CBC DIFF-PLT W-PATH
Also known as
CBC, Hemogram, CBC with Differential
This test is used to get a general idea of your health status. It is also used to screen, diagnose or monitor a variety of diseases that afflict the blood cells like anemia, infection, bleeding disorders, inflammation, or cancer. This is also a blood smear test that evaluates the number of red blood cells, white blood cells, and platelets. It helps in detecting and diagnosing any range of deficiencies, diseases, and disorders related to blood cell production.
The test may be ordered for a variety of reasons. This test is sometimes ordered as part of a routine medical exam. It is also ordered when you have symptoms related to diseases and disorders of blood cell production. It is also ordered in monitoring treatment, response to treatment, and gauging disease status when you are under treatment for diseases related to blood cell production.
A blood sample is drawn from your arm using a syringe.
There is no special preparation needed for the test.
Complete blood count refers to a panel of tests that analyses the cells which are present in the blood. This includes three main components, namely red blood cells, also known as RBCs, white blood cells, also known as WBCs, and platelets, also known as PLTs. A complete blood count gives the doctor an idea of your overall health and helps in detecting a number of conditions and diseases, ranging from leukemia to infections and anemia. Blood cells are produced by and reach maturity in the bone marrow. They are released by the bone marrow into the bloodstream as needed after they mature. Red blood cells are also known as erythrocytes. Made in the bone marrow, they are released in the blood cell when they mature. The primary function of red blood cells is to carry oxygen around the body. They contain a protein called hemoglobin which enables them to do so. A red blood cell lasts up to 120 days. The bone marrow must consistently produce red blood cells in order to replace those that have aged or have been degraded or lost through injury and bleeding. There are a variety of disorders that can cause a decline in the production of red blood cells and shorten their lifespan. In some cases, heavy bleeding may occur. Red blood cells have a uniform size and shape, but their appearance can be deformed by factors like deficiencies of vitamin B12, iron, and folate. White blood cells, on the other hand, are also known as leukocytes. These cells are present in the bloodstream, the tissues, and the lymphatic system. White blood cells constitute an essential part of the body’s immune system, which fights against foreign invaders. White blood cells play a pivotal role in protection against infections, inflammations, and allergic reactions. There are five categories of white blood cells, each of which performs a different function. These include monocytes, eosinophils, neutrophils, lymphocytes, and basophils. White blood cells are present in the blood at a continuum in stable numbers. However, this number may change in response to what is going on in the internal environment of the body. When there is an infection in the body, the bone marrow may produce a more significant number of neutrophils to attack the bacterial infection. In the case of allergens, there may be a greater number of eosinophils present in the body. Diseases also alter the number of white blood cells present in the body; in leukemia, the uniformity of cells also changes, as white blood cells, which are abnormal, multiply rapidly. Platelets are also called thrombocytes. These are small cell fragments that circulate in the blood and are crucial for normal blood clotting. In the case of injury, platelets clump together at the site of the wound to form a temporary plug. They also release signals which prompt the clumping of additional cells at the site until the injury heals. Low platelets in the blood can increase the risk of bleeding and bruising.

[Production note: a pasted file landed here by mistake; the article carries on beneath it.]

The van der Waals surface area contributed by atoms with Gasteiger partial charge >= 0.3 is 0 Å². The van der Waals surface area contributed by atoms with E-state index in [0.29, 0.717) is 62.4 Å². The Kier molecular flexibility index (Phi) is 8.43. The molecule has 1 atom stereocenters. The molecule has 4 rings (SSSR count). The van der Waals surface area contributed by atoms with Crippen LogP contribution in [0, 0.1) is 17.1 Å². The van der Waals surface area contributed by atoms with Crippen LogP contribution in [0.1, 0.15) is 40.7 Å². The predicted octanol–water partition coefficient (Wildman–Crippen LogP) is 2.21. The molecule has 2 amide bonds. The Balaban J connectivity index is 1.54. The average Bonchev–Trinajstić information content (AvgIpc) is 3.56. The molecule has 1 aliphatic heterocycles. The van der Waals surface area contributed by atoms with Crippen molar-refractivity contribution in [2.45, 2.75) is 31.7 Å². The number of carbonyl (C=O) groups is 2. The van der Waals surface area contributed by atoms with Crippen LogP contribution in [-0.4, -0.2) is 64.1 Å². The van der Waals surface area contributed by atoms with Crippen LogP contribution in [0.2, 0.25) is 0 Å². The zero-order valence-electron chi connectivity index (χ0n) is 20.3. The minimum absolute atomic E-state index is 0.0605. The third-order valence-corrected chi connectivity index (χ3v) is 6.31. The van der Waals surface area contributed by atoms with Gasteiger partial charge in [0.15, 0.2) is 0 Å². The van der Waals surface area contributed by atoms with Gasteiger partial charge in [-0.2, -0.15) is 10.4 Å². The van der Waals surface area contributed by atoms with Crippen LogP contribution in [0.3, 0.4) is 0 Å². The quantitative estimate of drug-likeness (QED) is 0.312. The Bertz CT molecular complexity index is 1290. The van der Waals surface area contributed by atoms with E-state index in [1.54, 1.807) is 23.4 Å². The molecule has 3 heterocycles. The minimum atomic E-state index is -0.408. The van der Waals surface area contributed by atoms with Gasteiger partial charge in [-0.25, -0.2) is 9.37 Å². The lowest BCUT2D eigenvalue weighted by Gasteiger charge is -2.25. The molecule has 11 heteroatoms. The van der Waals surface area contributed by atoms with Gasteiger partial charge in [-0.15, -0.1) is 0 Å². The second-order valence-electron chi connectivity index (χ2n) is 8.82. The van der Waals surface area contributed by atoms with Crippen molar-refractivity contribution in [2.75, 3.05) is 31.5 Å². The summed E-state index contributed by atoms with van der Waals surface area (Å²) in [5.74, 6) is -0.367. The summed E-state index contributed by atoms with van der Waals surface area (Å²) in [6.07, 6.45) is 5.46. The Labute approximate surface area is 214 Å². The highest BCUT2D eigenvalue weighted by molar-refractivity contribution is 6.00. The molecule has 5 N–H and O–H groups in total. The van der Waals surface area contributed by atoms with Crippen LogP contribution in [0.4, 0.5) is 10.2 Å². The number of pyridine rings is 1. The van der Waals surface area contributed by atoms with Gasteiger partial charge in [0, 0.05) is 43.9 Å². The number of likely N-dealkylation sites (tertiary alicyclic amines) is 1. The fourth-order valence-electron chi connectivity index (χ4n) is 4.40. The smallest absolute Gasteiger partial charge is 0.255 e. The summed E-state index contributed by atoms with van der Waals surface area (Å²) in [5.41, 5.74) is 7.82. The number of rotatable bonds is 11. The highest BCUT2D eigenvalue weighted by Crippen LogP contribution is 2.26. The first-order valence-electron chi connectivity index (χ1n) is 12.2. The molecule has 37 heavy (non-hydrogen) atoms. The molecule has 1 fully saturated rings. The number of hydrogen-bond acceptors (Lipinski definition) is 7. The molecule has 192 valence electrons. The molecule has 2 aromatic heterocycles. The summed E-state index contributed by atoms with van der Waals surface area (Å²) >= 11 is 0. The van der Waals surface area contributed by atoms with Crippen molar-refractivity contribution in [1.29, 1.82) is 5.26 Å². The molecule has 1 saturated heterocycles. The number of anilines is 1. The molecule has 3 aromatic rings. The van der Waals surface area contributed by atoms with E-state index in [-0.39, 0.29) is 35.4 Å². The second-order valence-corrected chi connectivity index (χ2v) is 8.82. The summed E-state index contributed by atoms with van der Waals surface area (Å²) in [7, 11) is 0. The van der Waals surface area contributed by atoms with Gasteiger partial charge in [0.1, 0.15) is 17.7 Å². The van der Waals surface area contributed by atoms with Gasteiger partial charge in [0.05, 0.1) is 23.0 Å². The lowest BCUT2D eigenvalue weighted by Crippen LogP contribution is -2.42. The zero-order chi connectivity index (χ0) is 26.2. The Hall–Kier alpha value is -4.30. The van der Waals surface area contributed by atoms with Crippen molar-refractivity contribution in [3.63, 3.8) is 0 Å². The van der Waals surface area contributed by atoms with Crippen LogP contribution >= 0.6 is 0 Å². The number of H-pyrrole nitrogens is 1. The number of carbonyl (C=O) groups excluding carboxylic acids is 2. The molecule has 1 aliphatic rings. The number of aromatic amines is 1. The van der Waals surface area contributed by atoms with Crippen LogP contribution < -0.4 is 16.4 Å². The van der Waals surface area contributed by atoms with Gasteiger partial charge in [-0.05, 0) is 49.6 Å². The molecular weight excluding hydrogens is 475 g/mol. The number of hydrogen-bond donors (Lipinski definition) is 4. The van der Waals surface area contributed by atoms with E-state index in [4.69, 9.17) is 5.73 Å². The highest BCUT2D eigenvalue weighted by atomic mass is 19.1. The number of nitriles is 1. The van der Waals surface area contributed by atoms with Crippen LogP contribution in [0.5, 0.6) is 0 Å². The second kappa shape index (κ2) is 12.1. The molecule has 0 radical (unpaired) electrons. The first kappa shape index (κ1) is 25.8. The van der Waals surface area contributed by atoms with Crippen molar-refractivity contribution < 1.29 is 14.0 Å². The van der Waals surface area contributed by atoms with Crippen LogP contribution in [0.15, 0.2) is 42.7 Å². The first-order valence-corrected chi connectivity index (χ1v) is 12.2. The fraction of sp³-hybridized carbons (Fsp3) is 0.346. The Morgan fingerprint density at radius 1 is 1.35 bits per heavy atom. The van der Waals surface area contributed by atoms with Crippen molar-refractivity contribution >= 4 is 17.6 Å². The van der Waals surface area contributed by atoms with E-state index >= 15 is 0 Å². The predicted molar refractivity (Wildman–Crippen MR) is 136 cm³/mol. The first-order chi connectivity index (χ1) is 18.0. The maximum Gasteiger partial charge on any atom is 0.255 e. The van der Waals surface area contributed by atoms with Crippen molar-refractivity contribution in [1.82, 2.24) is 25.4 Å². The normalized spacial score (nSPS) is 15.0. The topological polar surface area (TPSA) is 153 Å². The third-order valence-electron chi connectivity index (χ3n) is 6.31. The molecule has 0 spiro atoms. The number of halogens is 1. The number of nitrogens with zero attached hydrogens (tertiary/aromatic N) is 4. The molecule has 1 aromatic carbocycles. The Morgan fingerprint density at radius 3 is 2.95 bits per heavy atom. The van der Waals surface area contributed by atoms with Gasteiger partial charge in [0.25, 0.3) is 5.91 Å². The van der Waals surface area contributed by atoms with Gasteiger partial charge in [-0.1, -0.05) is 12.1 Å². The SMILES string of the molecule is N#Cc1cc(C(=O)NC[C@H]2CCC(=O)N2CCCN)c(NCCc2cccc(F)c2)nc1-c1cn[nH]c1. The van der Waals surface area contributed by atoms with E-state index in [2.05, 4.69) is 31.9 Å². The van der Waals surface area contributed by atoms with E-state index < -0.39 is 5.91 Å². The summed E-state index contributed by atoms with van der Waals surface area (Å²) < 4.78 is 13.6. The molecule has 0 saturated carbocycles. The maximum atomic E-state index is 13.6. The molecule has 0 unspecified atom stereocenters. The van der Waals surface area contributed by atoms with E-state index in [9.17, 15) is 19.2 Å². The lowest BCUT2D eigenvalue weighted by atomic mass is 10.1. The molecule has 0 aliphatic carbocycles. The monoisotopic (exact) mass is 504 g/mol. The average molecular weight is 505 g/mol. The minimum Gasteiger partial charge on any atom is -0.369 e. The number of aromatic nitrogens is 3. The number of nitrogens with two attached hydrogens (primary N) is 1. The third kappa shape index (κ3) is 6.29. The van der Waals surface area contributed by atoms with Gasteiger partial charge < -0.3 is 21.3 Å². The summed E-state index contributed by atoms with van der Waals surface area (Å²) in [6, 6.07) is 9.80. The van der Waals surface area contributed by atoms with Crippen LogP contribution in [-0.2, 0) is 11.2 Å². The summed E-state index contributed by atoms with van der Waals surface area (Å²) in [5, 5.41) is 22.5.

The CBC is carried out using an automated instrument that measures various parameters, ranging from blood cell counts to the physical composition and features of some cells. The red blood cell test typically includes:
- A red blood cell count
- The total amount of hemoglobin present in the blood
- Hematocrit, which is the percentage of the blood which consists of red blood cells
- The shape and features of red blood cells, including their mean corpuscular volume, which is their size; mean corpuscular hemoglobin, which is the amount of hemoglobin present; mean corpuscular hemoglobin concentration, the average concentration of hemoglobin in the blood; and the red cell distribution, which is the variation in their size.
- It may also include a reticulocyte count, which is the count of newly released RBCs in the blood.
- The white blood cell count
- The white blood cell differential, which identifies and counts the number of the five categories of white blood cells present in the blood. The figure is reported as an absolute count or a percentage of the total
- The number of platelets in the blood
- A mean platelet volume which reports their zie
- Platelet distribution reflects how uniform they are in size
It may be ordered as part of a routine examination or if you are showing signs of blood-related disorders and conditions. It can be ordered when you have fatigue, weakness, easy bruising, bleeding, or if you have inflammation or an infection.
The test is interpreted with all of its components. Follow-up tests are usually ordered in light of the purpose of the test in the first place. The blood smear evaluation does not always identify a disease. In general, it points towards the presence of an underlying condition, its severity, and the need for further diagnostic testing.